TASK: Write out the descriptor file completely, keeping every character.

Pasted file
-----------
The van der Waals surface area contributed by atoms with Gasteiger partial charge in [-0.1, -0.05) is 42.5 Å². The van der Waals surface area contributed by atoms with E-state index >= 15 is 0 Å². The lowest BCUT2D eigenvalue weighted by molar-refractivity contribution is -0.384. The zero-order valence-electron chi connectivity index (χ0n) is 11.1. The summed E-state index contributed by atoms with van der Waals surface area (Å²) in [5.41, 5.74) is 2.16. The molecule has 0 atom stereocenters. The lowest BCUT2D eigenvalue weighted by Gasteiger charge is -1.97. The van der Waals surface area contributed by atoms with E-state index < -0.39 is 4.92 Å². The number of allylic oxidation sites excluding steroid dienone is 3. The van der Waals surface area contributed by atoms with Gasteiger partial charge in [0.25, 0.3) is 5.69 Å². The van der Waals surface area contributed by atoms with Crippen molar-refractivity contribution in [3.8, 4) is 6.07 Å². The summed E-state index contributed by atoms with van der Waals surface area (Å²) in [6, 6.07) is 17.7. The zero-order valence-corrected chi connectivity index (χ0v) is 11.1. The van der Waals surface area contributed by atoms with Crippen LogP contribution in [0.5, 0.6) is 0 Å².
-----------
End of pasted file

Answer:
The van der Waals surface area contributed by atoms with Gasteiger partial charge in [-0.1, -0.05) is 42.5 Å². The van der Waals surface area contributed by atoms with E-state index >= 15 is 0 Å². The lowest BCUT2D eigenvalue weighted by molar-refractivity contribution is -0.384. The zero-order valence-electron chi connectivity index (χ0n) is 11.1. The summed E-state index contributed by atoms with van der Waals surface area (Å²) in [5.41, 5.74) is 2.16. The molecule has 0 atom stereocenters. The lowest BCUT2D eigenvalue weighted by Gasteiger charge is -1.97. The van der Waals surface area contributed by atoms with E-state index < -0.39 is 4.92 Å². The number of allylic oxidation sites excluding steroid dienone is 3. The van der Waals surface area contributed by atoms with Gasteiger partial charge in [0.25, 0.3) is 5.69 Å². The van der Waals surface area contributed by atoms with Crippen molar-refractivity contribution in [3.8, 4) is 6.07 Å². The summed E-state index contributed by atoms with van der Waals surface area (Å²) in [6, 6.07) is 17.7. The zero-order valence-corrected chi connectivity index (χ0v) is 11.1. The van der Waals surface area contributed by atoms with Crippen LogP contribution in [0.5, 0.6) is 0 Å².